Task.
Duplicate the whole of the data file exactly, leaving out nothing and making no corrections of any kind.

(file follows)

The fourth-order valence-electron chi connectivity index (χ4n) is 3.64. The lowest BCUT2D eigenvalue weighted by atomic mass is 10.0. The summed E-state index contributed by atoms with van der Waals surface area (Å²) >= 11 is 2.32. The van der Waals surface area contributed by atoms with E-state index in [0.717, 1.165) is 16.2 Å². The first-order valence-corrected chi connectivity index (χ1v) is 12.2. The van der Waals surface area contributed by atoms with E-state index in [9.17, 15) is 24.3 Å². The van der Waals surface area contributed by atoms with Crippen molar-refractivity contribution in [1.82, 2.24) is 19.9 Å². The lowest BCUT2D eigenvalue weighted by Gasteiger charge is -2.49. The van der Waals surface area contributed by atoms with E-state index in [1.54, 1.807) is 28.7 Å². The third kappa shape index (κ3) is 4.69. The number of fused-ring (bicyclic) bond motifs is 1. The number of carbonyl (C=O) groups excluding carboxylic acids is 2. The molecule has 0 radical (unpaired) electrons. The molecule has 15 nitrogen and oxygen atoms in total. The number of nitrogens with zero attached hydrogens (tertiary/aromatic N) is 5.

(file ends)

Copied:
The fourth-order valence-electron chi connectivity index (χ4n) is 3.64. The lowest BCUT2D eigenvalue weighted by atomic mass is 10.0. The summed E-state index contributed by atoms with van der Waals surface area (Å²) >= 11 is 2.32. The van der Waals surface area contributed by atoms with E-state index in [0.717, 1.165) is 16.2 Å². The first-order valence-corrected chi connectivity index (χ1v) is 12.2. The van der Waals surface area contributed by atoms with E-state index in [9.17, 15) is 24.3 Å². The van der Waals surface area contributed by atoms with Crippen molar-refractivity contribution in [1.82, 2.24) is 19.9 Å². The lowest BCUT2D eigenvalue weighted by Gasteiger charge is -2.49. The van der Waals surface area contributed by atoms with E-state index in [1.54, 1.807) is 28.7 Å². The third kappa shape index (κ3) is 4.69. The number of fused-ring (bicyclic) bond motifs is 1. The number of carbonyl (C=O) groups excluding carboxylic acids is 2. The molecule has 0 radical (unpaired) electrons. The molecule has 15 nitrogen and oxygen atoms in total. The number of nitrogens with zero attached hydrogens (tertiary/aromatic N) is 5.